Mission impossible might be possible for Iran at World Cup
ST. PETERSBURG, Russia (AP) — Mission impossible might just be possible for Iran.
The scoreboard inside St. Petersburg Stadium read "MOROCCO 0, IRAN 1," a beautiful sight for the thousands of Iranians — women, as well as men — who flocked to Russia to see their team win a World Cup match for only the second time in the nation's history.
Hours later, an equally important image. With Spain and Portugal finishing 3-3 in Sochi, the Group B standings show Iran sitting proudly at the top, above two of the world's best and most illustrious teams.
"When the draw (for the tournament) came," Iran coach Carlos Queiroz said, "(we thought) either we change World Cups and we go for the next one because the group is so difficult, or we go for this one.
"It's an impossible mission. But our attitude is try to make the impossible possible."
Back home, the people of Iran took to the streets in a rare show of celebration.
"It was one big illegal disco," said Fowad Soltani, a 35-year-old Iran fan who was still savoring the team's last-gasp victory over Morocco a day later. "It was a few hours of freedom for 80 million people."
Morocco striker Aziz Bouhaddouz became an unlikely favorite in Iran, scoring the injury-time own-goal that settled a tight and tense game . Iran defended superbly, soaked up pressure, then delivered the late sucker punch.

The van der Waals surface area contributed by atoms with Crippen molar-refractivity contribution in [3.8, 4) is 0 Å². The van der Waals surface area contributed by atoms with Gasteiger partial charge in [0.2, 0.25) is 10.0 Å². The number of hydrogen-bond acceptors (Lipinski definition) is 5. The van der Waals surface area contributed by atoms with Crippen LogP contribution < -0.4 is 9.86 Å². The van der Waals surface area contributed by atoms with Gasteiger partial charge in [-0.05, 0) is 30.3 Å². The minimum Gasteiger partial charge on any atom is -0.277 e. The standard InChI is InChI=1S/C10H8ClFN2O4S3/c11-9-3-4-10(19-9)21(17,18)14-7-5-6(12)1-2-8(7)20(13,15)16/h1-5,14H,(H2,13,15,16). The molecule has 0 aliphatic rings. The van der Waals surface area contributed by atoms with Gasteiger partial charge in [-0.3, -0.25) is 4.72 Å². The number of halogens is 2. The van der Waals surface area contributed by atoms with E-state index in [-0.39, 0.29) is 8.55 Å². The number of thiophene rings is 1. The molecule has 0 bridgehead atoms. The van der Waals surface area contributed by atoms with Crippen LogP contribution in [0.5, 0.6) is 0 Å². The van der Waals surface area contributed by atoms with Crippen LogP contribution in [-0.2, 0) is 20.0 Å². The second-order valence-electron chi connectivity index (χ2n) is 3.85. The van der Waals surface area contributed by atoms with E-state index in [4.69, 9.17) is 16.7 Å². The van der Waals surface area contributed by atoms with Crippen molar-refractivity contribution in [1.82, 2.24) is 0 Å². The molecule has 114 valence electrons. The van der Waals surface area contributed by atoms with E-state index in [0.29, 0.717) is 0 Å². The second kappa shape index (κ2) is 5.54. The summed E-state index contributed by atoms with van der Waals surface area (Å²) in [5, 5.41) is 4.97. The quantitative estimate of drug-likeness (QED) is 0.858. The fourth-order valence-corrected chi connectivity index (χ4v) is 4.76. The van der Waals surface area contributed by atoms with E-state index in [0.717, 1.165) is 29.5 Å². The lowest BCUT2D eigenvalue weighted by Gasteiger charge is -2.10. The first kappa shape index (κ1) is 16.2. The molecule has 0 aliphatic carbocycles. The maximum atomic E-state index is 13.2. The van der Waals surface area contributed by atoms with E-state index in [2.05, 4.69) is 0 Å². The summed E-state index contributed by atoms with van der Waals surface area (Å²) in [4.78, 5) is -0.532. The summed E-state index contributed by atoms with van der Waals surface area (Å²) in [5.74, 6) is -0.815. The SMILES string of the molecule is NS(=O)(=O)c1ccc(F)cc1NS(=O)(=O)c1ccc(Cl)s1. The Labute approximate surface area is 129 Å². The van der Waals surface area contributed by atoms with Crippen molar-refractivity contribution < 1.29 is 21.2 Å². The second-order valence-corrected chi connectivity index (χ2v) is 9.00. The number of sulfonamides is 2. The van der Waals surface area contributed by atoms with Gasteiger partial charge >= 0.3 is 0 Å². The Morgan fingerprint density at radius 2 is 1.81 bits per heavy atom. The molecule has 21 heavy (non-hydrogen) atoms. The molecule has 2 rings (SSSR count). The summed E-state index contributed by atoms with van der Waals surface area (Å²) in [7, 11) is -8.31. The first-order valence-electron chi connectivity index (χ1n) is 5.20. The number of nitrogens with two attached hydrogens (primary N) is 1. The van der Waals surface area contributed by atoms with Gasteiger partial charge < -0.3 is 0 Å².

"The performance of our defenders was a masterpiece," Iran attacking midfielder Saman Ghoddos was quoted as telling the country's semi-official ISNA news agency.
It was the first time Iran has won its first group match at the World Cup — its only other win came 20 years ago against the United States — so the team heads into its second game with the pressure off. In a way, Queiroz's team can take a chance against Spain in Kazan on Wednesday.
But don't bet against the Iranians pulling off another famous result. Queiroz hasn't just forged a defensively robust team that is proving very hard to break down — it had nine clean sheets in 10 games in qualifying. The Portuguese coach has also created something of an "us against the world" mentality inside the Iranian camp, with political disputes and sanctions often stopping the team from arranging friendly matches against major nations and also preventing the players from wearing their sportswear.
Ahead of the World Cup, Nike said it would not be providing soccer shoes to Iran for the World Cup because of American sanctions currently in place against the country.
"We have no pitches, no (training) camps, sanctions," Queiroz said in a message to FIFA. "I think it's my duty to say, 'Let my boys play football. Let them enjoy football. They're not against anybody.'
"The main value of FIFA is to put politics apart and this is not what's going on. (The players) showed (against Morocco) they deserve to be treated like all the other players in the world."
It is against this backdrop that Iran heads into games against Spain and Portugal (in Saransk on June 25), looking to advance to the knockout stage of the World Cup for the first time.
Tehran is on tenterhooks.
"If the game against Morocco was the World Cup final for us," Queiroz said, "the game against Spain will be the Universe Cup final."
Associated Press writer Nasser Karimi in Tehran contributed to this story.
Steve Douglas is at www.twitter.com/sdouglas80